Back in the waiting room we are shown the color system. Every person is assigned a number - I know; shocking, right? - and then this number is put on the big high-tech-gee-whiz monitor, which has three columns and a rainbow of colors. You follow your numberpatient as they progress through the colors and up and down the columns. This is why every patient has a smartphone app wrist band, and why hospital workers are always beeping the bands: They are making the video monitor change colors. Ooooh....Aaaaah...

One of the 14 different waiting rooms
Jan and I were in.
If this visual picture reminds you of something, you are absolutely right. Its exactly like watching the monitor board at an airport. Jan and I began to refer to Carolyn's flight number and her boarding, taxiing, and take off colors. We hoped she would be 'on time' with her 'arrival'.

In the meantime we watched a live Giants game on my laptop, because the strongest wifi in town was, surprise surprise, right here at Starfleet Academy.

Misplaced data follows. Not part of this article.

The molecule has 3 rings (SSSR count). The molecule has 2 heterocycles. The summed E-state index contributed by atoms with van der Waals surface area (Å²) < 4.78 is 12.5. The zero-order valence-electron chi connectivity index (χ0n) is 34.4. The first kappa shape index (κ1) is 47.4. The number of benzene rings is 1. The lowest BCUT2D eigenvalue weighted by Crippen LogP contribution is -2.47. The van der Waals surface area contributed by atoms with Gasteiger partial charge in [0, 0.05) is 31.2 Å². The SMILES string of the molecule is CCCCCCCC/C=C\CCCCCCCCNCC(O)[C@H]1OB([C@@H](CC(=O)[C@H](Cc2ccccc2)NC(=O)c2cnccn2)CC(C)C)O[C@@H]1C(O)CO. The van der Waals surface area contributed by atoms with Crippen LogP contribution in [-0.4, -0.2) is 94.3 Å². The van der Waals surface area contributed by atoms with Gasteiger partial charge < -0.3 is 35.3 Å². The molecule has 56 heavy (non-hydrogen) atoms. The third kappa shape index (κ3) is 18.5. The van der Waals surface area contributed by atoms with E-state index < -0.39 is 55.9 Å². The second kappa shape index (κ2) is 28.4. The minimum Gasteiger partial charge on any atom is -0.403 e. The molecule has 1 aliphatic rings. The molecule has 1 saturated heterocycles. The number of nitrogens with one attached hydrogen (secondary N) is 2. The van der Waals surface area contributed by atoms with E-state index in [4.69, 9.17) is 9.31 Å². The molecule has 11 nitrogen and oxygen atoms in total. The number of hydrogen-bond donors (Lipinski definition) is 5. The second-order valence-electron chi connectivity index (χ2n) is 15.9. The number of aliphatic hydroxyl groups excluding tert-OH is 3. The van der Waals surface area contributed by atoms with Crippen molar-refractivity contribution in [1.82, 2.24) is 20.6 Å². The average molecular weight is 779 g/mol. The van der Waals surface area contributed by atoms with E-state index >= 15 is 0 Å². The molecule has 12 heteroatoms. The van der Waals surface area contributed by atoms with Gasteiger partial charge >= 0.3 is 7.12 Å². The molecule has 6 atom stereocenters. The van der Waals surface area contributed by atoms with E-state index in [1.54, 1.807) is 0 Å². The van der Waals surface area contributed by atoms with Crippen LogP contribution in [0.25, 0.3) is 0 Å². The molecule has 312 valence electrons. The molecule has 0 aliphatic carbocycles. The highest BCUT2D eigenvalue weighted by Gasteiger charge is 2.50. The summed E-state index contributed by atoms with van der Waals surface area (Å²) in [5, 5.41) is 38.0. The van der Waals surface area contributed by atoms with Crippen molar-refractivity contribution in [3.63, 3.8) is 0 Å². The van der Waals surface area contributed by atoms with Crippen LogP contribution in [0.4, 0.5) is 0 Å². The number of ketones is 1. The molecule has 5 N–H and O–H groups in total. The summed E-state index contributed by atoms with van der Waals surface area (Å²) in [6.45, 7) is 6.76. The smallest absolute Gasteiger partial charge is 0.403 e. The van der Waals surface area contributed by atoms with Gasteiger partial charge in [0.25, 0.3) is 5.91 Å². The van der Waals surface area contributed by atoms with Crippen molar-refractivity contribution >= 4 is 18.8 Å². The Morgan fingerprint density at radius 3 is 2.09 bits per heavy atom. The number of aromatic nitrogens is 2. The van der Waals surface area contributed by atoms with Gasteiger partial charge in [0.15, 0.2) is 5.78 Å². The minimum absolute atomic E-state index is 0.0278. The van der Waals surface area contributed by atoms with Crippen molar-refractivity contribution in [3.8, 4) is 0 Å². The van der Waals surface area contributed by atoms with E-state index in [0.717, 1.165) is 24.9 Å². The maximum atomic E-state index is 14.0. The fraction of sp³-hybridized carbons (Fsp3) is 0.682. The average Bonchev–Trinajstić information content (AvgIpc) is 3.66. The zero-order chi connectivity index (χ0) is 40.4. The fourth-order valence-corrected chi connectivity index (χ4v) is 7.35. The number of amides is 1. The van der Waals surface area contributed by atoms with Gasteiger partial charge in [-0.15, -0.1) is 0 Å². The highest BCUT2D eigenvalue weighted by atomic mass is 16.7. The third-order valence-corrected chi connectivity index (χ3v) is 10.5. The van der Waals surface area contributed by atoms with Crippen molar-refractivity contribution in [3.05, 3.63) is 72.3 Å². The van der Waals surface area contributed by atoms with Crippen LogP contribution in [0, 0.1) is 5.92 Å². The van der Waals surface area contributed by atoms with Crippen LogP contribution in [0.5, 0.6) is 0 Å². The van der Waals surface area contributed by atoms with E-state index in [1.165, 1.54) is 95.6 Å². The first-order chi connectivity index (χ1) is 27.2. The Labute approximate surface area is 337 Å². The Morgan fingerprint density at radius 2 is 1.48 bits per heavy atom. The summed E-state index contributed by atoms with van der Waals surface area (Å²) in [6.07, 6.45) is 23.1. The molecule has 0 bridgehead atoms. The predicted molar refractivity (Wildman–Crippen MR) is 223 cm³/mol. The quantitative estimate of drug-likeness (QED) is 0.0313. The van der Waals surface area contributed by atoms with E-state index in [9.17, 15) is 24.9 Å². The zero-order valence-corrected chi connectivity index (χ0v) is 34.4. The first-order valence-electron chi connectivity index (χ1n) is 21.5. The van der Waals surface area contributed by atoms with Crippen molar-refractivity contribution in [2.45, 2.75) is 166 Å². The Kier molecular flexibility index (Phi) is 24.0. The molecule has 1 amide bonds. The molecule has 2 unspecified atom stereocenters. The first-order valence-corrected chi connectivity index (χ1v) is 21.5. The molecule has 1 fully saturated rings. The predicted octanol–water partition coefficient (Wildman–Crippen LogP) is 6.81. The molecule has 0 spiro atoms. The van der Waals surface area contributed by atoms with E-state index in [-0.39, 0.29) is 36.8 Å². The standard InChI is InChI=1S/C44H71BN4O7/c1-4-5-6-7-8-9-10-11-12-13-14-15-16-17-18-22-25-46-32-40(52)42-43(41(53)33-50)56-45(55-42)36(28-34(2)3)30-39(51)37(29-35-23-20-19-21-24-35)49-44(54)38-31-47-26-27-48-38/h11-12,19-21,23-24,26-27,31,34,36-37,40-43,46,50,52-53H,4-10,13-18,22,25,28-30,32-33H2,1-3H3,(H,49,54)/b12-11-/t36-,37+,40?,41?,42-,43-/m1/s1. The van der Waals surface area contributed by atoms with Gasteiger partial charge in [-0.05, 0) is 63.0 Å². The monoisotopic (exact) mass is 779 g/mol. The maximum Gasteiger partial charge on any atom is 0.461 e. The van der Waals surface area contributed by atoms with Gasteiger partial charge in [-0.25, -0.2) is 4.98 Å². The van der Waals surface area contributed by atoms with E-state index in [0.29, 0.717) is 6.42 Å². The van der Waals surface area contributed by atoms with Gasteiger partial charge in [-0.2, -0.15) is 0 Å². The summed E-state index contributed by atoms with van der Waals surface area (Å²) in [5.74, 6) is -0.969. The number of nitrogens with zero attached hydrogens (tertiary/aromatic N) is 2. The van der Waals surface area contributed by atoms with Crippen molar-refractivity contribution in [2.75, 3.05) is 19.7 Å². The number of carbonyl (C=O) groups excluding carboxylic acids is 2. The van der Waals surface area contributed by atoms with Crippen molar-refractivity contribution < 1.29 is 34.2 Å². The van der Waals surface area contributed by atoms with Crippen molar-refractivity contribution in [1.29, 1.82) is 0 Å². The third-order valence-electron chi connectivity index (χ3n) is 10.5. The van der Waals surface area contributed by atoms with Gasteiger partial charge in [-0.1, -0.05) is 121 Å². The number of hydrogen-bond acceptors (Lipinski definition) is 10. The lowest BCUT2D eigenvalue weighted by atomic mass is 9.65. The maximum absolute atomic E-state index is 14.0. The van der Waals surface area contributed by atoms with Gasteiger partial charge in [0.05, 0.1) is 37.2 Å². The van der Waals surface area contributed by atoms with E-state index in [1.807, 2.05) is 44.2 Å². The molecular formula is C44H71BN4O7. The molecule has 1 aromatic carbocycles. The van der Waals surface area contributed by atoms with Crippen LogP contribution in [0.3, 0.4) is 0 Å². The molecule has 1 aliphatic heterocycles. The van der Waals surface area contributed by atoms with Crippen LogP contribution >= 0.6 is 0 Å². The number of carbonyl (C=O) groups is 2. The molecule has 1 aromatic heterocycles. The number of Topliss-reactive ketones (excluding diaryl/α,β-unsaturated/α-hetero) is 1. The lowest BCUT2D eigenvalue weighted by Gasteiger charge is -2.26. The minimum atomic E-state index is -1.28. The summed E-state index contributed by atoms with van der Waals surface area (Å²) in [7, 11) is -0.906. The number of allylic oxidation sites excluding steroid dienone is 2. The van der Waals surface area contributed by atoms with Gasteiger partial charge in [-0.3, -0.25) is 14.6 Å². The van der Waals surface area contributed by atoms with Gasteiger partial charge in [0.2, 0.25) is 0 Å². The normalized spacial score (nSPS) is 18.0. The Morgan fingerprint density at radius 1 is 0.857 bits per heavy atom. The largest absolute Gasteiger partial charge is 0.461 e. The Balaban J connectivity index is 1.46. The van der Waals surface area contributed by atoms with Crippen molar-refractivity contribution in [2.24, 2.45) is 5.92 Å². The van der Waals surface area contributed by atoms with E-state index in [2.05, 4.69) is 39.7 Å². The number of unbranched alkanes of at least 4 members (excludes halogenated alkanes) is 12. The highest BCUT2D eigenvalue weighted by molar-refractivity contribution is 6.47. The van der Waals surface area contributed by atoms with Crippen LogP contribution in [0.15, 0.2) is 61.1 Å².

4 hours later flight #309462 had landed at gate #10. Leading Man Surgeon explains that the procedure went well and all of her organs are back where they normally reside.

Fine. Great. When can we talk with her?

Well, that might be awhile. Due to her malnutrition, age and the fact that she's been smoking for 62 years, getting the ventilator out and her breathing on her own might take several days, during which she will still be out like a light.

"Hang tight".
No, there wasn't enough room between the chair
and the edge of the bed. Thanks for asking.

I took Jan home and then I drove home to the Mesa Inn. Later, while microwaving something untasteable in the room's microwave, I realized with a start that I had already been thinking of this cramped little space as 'home'.

Humans = instantly adaptable.

But I had a train ticket to go home home in a few days.

And it looked like that would be a train that I would be missing......

Onward, to PART 2!

Angus McMahan
angusmcmahan@gmail.com
@AngusMcMahan

*In case you missed it, the link for the page on the Ridges Community has a handy graph showing the proportion of which races reside there. Yes, really. In 2014.